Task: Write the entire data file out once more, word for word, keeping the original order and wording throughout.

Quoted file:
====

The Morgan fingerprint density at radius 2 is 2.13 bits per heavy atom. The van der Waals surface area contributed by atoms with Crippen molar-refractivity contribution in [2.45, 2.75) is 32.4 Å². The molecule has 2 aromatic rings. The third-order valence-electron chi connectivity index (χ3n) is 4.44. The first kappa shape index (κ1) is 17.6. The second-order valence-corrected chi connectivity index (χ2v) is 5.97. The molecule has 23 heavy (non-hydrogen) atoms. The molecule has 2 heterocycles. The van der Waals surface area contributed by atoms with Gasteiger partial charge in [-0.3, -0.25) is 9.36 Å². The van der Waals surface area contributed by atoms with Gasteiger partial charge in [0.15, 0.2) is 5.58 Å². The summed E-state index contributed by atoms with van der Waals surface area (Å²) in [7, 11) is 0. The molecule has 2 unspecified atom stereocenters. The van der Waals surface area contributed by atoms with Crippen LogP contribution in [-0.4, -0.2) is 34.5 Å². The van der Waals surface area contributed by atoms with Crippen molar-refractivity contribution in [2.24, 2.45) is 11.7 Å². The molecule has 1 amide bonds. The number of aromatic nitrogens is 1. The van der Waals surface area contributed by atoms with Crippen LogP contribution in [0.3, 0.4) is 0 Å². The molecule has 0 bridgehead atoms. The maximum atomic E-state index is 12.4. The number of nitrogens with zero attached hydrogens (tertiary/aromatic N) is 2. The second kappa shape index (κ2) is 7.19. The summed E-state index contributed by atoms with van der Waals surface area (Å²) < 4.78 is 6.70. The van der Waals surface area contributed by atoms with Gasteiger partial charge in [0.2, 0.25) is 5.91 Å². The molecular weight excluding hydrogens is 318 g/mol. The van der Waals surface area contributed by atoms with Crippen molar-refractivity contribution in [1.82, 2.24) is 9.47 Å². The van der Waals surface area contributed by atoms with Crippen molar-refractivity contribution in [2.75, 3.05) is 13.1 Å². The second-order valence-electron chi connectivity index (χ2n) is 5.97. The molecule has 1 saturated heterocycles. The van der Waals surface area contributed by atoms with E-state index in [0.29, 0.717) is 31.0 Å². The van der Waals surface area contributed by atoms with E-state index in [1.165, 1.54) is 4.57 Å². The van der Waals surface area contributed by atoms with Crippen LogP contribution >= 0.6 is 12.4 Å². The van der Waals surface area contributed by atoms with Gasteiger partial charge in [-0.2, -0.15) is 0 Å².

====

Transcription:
The Morgan fingerprint density at radius 2 is 2.13 bits per heavy atom. The van der Waals surface area contributed by atoms with Crippen molar-refractivity contribution in [2.45, 2.75) is 32.4 Å². The molecule has 2 aromatic rings. The third-order valence-electron chi connectivity index (χ3n) is 4.44. The first kappa shape index (κ1) is 17.6. The second-order valence-corrected chi connectivity index (χ2v) is 5.97. The molecule has 23 heavy (non-hydrogen) atoms. The molecule has 2 heterocycles. The van der Waals surface area contributed by atoms with Gasteiger partial charge in [-0.3, -0.25) is 9.36 Å². The van der Waals surface area contributed by atoms with Gasteiger partial charge in [0.15, 0.2) is 5.58 Å². The summed E-state index contributed by atoms with van der Waals surface area (Å²) in [7, 11) is 0. The molecule has 2 unspecified atom stereocenters. The van der Waals surface area contributed by atoms with Crippen LogP contribution in [-0.4, -0.2) is 34.5 Å². The van der Waals surface area contributed by atoms with Crippen molar-refractivity contribution in [2.24, 2.45) is 11.7 Å². The molecule has 1 amide bonds. The number of aromatic nitrogens is 1. The van der Waals surface area contributed by atoms with Crippen LogP contribution in [0.3, 0.4) is 0 Å². The molecule has 0 bridgehead atoms. The maximum atomic E-state index is 12.4. The number of nitrogens with zero attached hydrogens (tertiary/aromatic N) is 2. The second kappa shape index (κ2) is 7.19. The summed E-state index contributed by atoms with van der Waals surface area (Å²) < 4.78 is 6.70. The van der Waals surface area contributed by atoms with Gasteiger partial charge in [0.2, 0.25) is 5.91 Å². The molecular weight excluding hydrogens is 318 g/mol. The van der Waals surface area contributed by atoms with Crippen molar-refractivity contribution in [1.82, 2.24) is 9.47 Å². The van der Waals surface area contributed by atoms with Crippen molar-refractivity contribution in [2.75, 3.05) is 13.1 Å². The second-order valence-electron chi connectivity index (χ2n) is 5.97. The molecule has 1 saturated heterocycles. The van der Waals surface area contributed by atoms with E-state index in [0.29, 0.717) is 31.0 Å². The van der Waals surface area contributed by atoms with E-state index in [1.165, 1.54) is 4.57 Å². The van der Waals surface area contributed by atoms with Crippen LogP contribution >= 0.6 is 12.4 Å². The van der Waals surface area contributed by atoms with Gasteiger partial charge in [-0.2, -0.15) is 0 Å².